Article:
After the layout discovery with Oliver Twist, I moved onto Anthony Minghella's The English Patient. Beautifully shot film. I had much more difficulty quilting these shots together, but it was worth the effort as I learned quite a bit. For example, the camera is like the audience's heart-rate. When you want them to breathe really quickly, make quick cuts. When you want them to rest, use long, sweeping shots. This I already knew, but analyzing films just reinforces the concept.

The first group below is comprised of all the straight-forward camera moves; pans and diagonals. Most are rest-period shots, but the half-moon background in the desert has a slight feeling of panic on screen.

Now things get a little trickier. Truck ins and rotating shots are incredibly awkward to piece together without layers. I fully appreciate the use of CG now. Some of the shots in live action are just impossible to achieve in traditional animation. The perspective is always changing. You would have to animate everything. Mad. Also, I think we often forget about hand-held shots. They can be really versatile and intimate.

Because this group is more awkward, I've also posted the boards below the background. Check out the complex staging in the first shot of the couple.

Okay, now these next shots just looked ridiculous when quilted. Everything was on top of each other, and I just couldn't make heads or tails out of it. Nonetheless, I've posted the boards because they are examples of how gorgeous camera work can reveal all the information the audience needs in one fluid shot.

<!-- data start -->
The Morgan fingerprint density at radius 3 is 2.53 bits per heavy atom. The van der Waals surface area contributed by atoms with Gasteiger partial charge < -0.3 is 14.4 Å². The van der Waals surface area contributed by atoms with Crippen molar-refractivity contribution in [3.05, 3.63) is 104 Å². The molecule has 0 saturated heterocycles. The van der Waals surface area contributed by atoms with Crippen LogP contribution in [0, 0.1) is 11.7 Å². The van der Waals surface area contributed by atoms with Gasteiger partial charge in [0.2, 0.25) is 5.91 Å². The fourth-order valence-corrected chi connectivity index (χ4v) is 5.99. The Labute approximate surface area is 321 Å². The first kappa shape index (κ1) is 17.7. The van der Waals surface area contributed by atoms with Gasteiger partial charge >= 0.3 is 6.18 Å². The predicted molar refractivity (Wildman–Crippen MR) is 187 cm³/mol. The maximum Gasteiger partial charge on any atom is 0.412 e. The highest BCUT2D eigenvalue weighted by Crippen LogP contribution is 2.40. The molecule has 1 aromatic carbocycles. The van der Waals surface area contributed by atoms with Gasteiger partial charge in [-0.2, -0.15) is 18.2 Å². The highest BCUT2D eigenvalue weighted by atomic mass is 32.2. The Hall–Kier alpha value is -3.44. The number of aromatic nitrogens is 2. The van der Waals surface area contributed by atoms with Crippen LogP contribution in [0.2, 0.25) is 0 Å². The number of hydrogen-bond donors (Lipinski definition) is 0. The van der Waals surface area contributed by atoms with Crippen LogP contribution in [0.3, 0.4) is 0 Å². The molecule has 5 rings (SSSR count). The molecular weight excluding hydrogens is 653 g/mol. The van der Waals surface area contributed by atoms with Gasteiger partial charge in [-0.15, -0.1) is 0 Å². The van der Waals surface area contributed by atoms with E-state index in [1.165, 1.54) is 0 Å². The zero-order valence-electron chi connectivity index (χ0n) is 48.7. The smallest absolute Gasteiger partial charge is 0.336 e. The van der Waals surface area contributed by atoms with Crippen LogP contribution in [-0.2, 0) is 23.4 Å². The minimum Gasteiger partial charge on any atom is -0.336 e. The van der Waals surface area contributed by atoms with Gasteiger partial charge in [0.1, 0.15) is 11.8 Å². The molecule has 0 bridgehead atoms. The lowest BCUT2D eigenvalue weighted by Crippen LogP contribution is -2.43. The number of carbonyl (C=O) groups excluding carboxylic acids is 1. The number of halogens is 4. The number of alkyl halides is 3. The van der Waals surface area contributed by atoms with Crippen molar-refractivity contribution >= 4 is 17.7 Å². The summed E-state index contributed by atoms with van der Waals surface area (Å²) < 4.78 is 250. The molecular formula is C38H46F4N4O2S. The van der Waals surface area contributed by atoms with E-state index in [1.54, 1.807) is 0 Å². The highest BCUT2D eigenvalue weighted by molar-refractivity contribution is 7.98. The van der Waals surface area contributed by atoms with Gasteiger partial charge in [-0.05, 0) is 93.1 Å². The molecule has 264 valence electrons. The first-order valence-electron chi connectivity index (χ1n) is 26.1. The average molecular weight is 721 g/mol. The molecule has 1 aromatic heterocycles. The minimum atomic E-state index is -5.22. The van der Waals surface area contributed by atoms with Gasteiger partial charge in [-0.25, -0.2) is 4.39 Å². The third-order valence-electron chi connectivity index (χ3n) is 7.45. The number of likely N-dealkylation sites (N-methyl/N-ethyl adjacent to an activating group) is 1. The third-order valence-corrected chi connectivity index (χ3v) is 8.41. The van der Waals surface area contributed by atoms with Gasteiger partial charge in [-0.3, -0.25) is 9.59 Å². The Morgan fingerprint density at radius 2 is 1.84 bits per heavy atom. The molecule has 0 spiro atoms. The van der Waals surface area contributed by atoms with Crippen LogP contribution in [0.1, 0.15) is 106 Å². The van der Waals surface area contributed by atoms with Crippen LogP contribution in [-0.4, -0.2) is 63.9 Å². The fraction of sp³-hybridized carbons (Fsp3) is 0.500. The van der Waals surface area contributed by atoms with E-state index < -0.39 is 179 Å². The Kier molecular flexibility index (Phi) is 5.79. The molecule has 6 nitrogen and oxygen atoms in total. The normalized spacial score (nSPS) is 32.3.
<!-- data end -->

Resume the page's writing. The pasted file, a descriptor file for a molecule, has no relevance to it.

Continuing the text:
After talking to Hans about my epiphany -- get this -- I thought I could offer a tip for his students in Asia. He trumped me by saying not only does he encourage his students to do this exercise already, but he tells them to get an actual videocamera, get out there, create their own shots, and analyse their own backgrounds. Yeah, it was like I told the Dali Lama how he should be meditating. Good one, Jamie. So guess what's next? You'll see my oh-so-developed camera skills. Beware.

June 2, 2009

a camera is a camera is a camera

This a new discovery for me, and everyone else may already know it, but I'm stoked about it and had to share...

As you may know, Hans Bacher posts many recreated animation backgrounds. Same same, but different. While screen-capping Polanski's Oliver Twist I was mainly looking at composition and lighting, but eventually I found myself wondering "How did he do that shot?" I took sections of each pan (or truck, or diagonal...) and stitched them together in Photoshop. Without realizing it, I had discovered how the layout would have to be drawn if the shot was animated!

The patched-up shots clearly showed what would be in the frame at any given time, where the necessary warping would be, which elements needed to be animated, where the characters would walk, etc.! For someone like myself, who finds planning a complicated layout about as easy as climbing Mount Everest, this analytical look at live-action shots shows that a camera is a camera regardless of whether the film is animated or live-action. Animation layouts may look all warped and funky, and they may seem to be a beast of their own, but they are drawn that way because that's what we see on the screen in live-action!

Below are a few of the quilted shots from Oliver. Some match up perfectly, but where they don't quite work is where the drawing would be warped or animated. It all makes sense now!!

The UPA Attempt

With our last character design assignment we were given the option to explore a flatter, UPA-style design, so I thought I'd give it a go. I realized that it's much harder than it looks. The designs are simple, but you really have to know your shapes and positive/negative space. I am still in the beginning stages of understanding these design concepts, but working on the characters above really forced me to focus on the essentials of a design. All tips and crits are welcome.

These three are the villains from our last storyboarding assignment. In the Wild West, these guys are not to be crossed.